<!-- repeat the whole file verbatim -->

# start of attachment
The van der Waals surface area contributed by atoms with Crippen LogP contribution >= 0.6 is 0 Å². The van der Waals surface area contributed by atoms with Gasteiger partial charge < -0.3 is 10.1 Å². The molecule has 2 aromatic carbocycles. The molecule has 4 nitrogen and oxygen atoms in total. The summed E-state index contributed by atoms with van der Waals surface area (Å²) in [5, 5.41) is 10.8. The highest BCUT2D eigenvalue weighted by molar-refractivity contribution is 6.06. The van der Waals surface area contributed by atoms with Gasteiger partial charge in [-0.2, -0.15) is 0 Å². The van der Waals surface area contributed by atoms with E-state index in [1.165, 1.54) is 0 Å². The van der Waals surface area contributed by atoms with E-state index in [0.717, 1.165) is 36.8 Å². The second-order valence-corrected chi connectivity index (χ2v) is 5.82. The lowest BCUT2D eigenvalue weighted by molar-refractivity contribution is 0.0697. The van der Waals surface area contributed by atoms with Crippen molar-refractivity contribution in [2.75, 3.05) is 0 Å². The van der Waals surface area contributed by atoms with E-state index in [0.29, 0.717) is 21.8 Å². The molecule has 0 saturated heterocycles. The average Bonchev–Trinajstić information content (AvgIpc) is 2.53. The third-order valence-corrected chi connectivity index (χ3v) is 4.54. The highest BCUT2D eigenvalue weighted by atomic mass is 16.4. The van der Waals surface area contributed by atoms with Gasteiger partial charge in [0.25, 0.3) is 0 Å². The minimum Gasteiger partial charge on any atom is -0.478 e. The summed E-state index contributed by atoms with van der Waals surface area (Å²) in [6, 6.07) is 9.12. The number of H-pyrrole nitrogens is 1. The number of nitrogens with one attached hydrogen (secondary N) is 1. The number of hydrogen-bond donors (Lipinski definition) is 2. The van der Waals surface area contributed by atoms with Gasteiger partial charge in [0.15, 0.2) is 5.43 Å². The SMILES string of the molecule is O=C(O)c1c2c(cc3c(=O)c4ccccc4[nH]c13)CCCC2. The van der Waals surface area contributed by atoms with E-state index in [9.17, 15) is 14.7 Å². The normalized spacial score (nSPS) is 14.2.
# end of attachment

The van der Waals surface area contributed by atoms with Crippen LogP contribution >= 0.6 is 0 Å². The van der Waals surface area contributed by atoms with Gasteiger partial charge < -0.3 is 10.1 Å². The molecule has 2 aromatic carbocycles. The molecule has 4 nitrogen and oxygen atoms in total. The summed E-state index contributed by atoms with van der Waals surface area (Å²) in [5, 5.41) is 10.8. The highest BCUT2D eigenvalue weighted by molar-refractivity contribution is 6.06. The van der Waals surface area contributed by atoms with Gasteiger partial charge in [-0.2, -0.15) is 0 Å². The van der Waals surface area contributed by atoms with E-state index in [1.165, 1.54) is 0 Å². The van der Waals surface area contributed by atoms with E-state index in [0.717, 1.165) is 36.8 Å². The second-order valence-corrected chi connectivity index (χ2v) is 5.82. The lowest BCUT2D eigenvalue weighted by molar-refractivity contribution is 0.0697. The van der Waals surface area contributed by atoms with Crippen molar-refractivity contribution in [2.75, 3.05) is 0 Å². The van der Waals surface area contributed by atoms with E-state index in [0.29, 0.717) is 21.8 Å². The molecule has 0 saturated heterocycles. The average Bonchev–Trinajstić information content (AvgIpc) is 2.53. The third-order valence-corrected chi connectivity index (χ3v) is 4.54. The highest BCUT2D eigenvalue weighted by atomic mass is 16.4. The van der Waals surface area contributed by atoms with Gasteiger partial charge in [0.25, 0.3) is 0 Å². The minimum Gasteiger partial charge on any atom is -0.478 e. The summed E-state index contributed by atoms with van der Waals surface area (Å²) in [6, 6.07) is 9.12. The number of H-pyrrole nitrogens is 1. The number of nitrogens with one attached hydrogen (secondary N) is 1. The number of hydrogen-bond donors (Lipinski definition) is 2. The van der Waals surface area contributed by atoms with Gasteiger partial charge in [0.15, 0.2) is 5.43 Å². The SMILES string of the molecule is O=C(O)c1c2c(cc3c(=O)c4ccccc4[nH]c13)CCCC2. The van der Waals surface area contributed by atoms with E-state index in [9.17, 15) is 14.7 Å². The normalized spacial score (nSPS) is 14.2.